Tuesday, June 29, 2010

It's all about control

A woman whose blog I read is being treated for a recurrence of cancer. Of course it brought back all my fears. She mentions people telling her she should be strong or have a positive attitude.

I am so tired of hearing this. A positive attitude does not affect cancer outcomes.

But, we so want it too. If we are suffering from cancer (and aren't irredeemably mean and nasty like me), we want it to be so. We want to have some control.

If we are not suffering right now, we so want it to be true. We want to save our mother, sister, brother, father, son, daughter, friend. I think even more we want to tell ourselves that it can't happen to me. Or if it does, it won't kill me. I have a good attitude.

The other thing that drives me crazy is that we can save ourselves from cancer by making life style choices. Well, yes, we reduce our risks by not smoking. But not smoking does not mean that we won't get lung cancer. You might have never smoked or been around smokers and lung cancer may strike. On a broad scale, there are things people can do, but it won't save individuals. Exercise, eating right, herbal remedies.

Yes, I'm still angry. I'm angry about the stuff I read, particularly by people who have never had cancer. I'm sure people are well meaning, but it really doesn't help.

We want to be in control of our lives. But we are not. As my son reminds me, it is probably more likely that I will be killed by a crazy Memphis driver than die from cancer.

And so, I want to be present every moment. I want to live every moment. I want to enjoy what I have been given. I want to love those around me. (And there's a very long list of places I want to go.) I want to do what I can to be healthy, knowing that ultimately it is not in my control.

Friday, June 25, 2010

Friday Five Things to Like (or not) about summer

Songbird asks about summer. Five things to like or not.

Summer in Memphis is different from summer in Cleveland. Summer in Cleveland is something to look forward to. Sun and warmth after months of clouds and cold, cold, cold. Summer in Memphis is something to dread. Heat and humidity and more heat and humidity. Four to five months of temperatures and humidity too high to do anything after 7:30 in the morning. And this is the first year since I've moved to Memphis that I've spent the entire summer here.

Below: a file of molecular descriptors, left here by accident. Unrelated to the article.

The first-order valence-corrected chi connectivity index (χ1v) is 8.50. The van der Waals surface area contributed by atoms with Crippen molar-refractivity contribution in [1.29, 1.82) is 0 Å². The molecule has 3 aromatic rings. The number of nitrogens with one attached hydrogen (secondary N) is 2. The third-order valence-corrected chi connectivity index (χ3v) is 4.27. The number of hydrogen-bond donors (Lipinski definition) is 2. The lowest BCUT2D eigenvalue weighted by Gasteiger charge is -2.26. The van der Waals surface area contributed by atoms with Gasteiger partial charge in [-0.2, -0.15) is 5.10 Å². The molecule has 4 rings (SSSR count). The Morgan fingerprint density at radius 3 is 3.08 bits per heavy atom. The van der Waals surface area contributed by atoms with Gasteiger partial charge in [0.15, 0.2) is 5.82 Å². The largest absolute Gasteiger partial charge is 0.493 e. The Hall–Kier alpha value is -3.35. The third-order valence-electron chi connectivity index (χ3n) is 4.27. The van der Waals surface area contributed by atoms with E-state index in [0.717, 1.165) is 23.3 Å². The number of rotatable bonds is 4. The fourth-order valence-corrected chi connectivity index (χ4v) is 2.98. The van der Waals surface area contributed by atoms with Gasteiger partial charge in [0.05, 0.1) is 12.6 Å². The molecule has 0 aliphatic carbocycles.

1. Summer vacation. I'm not taking one this year. Summer was the great release from school when I was a child. Time to do anything or nothing. We never traveled much, though my dad for a few years went to a medical meeting in Morehead City. We'd rent a house in Atlantic City near the ocean. Summer meant camp. I'd go to Camp Grier for a week. Camp Grier was our Presbytery's camp in the mountains. Even though I lived fairly near to Montreat, the great Presbyterian Center in the NC mountains, because of the camp, we almost never went there. I think I went there twice as a child. I'd get to spend time with relatives in the mountains. One aunt had a house in Blowing Rock and another lived in Sparta.

2. Lots of sunshine. Cleveland winters were mostly gray. I think we could go 100 or more days with NO sunshine. So summer sunshine was something to treasure. Lots of time to be outside.

3. Respite from garden chores. In Cleveland, Mother's Day was the beginning of the time to put in annuals. I'd spend weekend days from April through May trying to get the gardens around the house shaped up. By the time summer finally arrived, all I needed to do was occasional weeding and then, enjoy the gardens.

Can't think of anything else.

Sunday, June 20, 2010

I want to be

I want to be Annie Dillard
or Mary Oliver
turning day into deep awe
looking at ordinary things
and finding God

I want deep thoughts
in place of linear, surface
I want density, volume, depth

I want to share awe, love, meaning, life
The magenta hydrangea
The green fern dappled in morning sun
The blue jay wary--a blue jay wary?
stepping into the pool of water

To craft wonder into words

Friday, June 18, 2010

Survivor's guilt

I have it. I got a good report from my CA-125 test (a marker for ovarian cancer). But a friend I know only through blogging has melanoma metastasized to her blood and bones. She young, just finished seminary. Another friend has cancer that spread to four of the nearest lymph glands. She'll be doing chemo then radiation.